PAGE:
A combination of “snapshot” comparisons over time

Variables take on different values, we can describe a variable’s distribution (of these values)

We want to

*visualize*and*analyze*distributions to search for meaningful patterns using**statistics**

- Two main branches of statistics:

Descriptive Statistics: describes or summarizes the properties of a sample

Inferential Statistics: infers properties about a larger population from the properties of a sample

^{1}

- A common way to present a
*quantitative*variable’s distribution is a histogram- The quantitative analog to the bar graph for a categorical variable

- Divide up values into
**bins**of a certain size, and count the number of values falling within each bin, representing them visually as bars

- A common way to present a
*quantitative*variable’s distribution is a histogram- The quantitative analog to the bar graph for a categorical variable

- Divide up values into
**bins**of a certain size, and count the number of values falling within each bin, representing them visually as bars- Changing the
**bin-width**will affect the bars

- Changing the

```
ggplot(quizzes,aes(x=scores))+
geom_histogram(breaks = seq(0,100,10),
color = "white",
fill = "#e64173")+
scale_x_continuous(breaks = seq(0,100,10))+
scale_y_continuous(limits = c(0,6), expand = c(0,0))+
labs(x = "Scores",
y = "Number of Students")+
theme_bw(base_family = "Fira Sans Condensed",
base_size=20)
```

- We are often interested in the
*shape*or*pattern*of a distribution, particularly:- Measures of
**center** - Measures of
**dispersion** **Shape**of distribution

- Measures of

The .himode of a variable is simply its most frequent value

A variable can have multiple modes

There is no dedicated

`mode()`

function in`R`

, surprisinglyA workaround in

`dplyr`

:

- Looking at a histogram, the modes are the “peaks” of the distribution
- Note: depends on how wide you make the bins!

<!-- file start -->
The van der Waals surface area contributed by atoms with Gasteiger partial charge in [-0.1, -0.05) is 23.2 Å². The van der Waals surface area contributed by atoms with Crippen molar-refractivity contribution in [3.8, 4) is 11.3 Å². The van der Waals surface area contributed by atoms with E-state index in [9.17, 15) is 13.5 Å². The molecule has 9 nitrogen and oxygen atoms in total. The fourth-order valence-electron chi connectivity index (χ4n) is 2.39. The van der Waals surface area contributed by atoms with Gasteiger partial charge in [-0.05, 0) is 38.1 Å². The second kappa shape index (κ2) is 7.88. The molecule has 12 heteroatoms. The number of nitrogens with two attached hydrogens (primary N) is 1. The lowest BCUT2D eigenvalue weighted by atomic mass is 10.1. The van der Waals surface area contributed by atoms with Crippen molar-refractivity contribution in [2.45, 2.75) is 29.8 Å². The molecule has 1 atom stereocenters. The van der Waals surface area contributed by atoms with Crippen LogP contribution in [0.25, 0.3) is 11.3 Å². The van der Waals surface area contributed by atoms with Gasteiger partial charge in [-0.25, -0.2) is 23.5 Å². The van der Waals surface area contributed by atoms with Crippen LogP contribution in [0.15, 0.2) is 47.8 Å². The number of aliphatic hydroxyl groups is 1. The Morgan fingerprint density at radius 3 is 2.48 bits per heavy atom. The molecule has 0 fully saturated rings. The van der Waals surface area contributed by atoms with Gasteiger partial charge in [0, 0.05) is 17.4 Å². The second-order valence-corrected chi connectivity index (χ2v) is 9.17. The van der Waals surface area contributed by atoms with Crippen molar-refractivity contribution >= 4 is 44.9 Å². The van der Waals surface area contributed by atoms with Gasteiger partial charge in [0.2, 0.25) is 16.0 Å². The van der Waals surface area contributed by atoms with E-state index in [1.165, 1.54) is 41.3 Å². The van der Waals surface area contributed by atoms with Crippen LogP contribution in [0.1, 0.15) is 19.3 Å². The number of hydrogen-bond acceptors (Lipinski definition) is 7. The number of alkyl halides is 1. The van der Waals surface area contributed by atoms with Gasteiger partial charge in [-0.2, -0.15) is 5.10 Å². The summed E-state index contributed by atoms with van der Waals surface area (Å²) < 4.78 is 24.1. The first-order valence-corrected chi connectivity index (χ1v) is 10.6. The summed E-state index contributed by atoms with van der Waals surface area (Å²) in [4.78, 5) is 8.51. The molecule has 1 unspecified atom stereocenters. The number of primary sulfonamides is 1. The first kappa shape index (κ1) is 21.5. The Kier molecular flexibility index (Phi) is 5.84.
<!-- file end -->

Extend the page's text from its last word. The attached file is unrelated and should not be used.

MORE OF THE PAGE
- May be unimodal, bimodal, trimodal, etc

A distribution is symmetric if it looks roughly the same on either side of the “center”

The thinner ends (far left and far right) are called the

**tails**of a distribution

- If one tail stretches farther than the other, distribution is skewed in the direction of the longer tail
- In this example, skewed to the
**left**

- In this example, skewed to the

Outlier: “extreme” value that does not appear part of the general pattern of a distribution

Can strongly affect descriptive statistics

Might be the most informative part of the data

Could be the result of errors

Should always be explored and discussed!

- The natural measure of the center of a
*population*’s distribution is its “average” or arithmetic mean \(\mu\)

\[\mu=\frac{x_1+x_2+...+x_N}{N} = \frac{1}{N} \sum^N_{i=1} x_i\]

For \(N\) values of variable \(x\), “mu” is the sum of all individual \(x\) values \((x_i)\) from 1 to \(N\), divided by the \(N\) number of values

^{1}See today’s appendix for more about the summation operator, \(\displaystyle\sum\), it’ll come up again!

- When we have a
*sample*, we compute the sample mean \(\bar{x}\)

\[\bar{x}=\frac{x_1+x_2+...+x_n}{n} = \frac{1}{n} \sum^n_{i=1} x_i\]

- For \(n\) values of variable \(x\), “x-bar” is the sum of all individual \(x\) values \((x_i)\) divided by the \(n\) number of values

\[\begin{align*} \bar{x}&=\frac{1}{13}(0+62+66+71+71+74+76+79+83+86+88+93+95)\\ \bar{x}&=\frac{944}{13}\\ \bar{x}&=72.62\\ \end{align*}\]

\[\begin{align*} \bar{x}&=\frac{1}{12}(62+66+71+71+74+76+79+83+86+88+93+95)\\ &=\frac{944}{12}\\ &=78.67\\ \end{align*}\]

\[\{0, 62, 66, 71, 71, 74, \mathbf{76}, 79, 83, 86, 88, 93, 95\}\]

- The median is the midpoint of the distribution
- 50% to the left of the median, 50% to the right of the median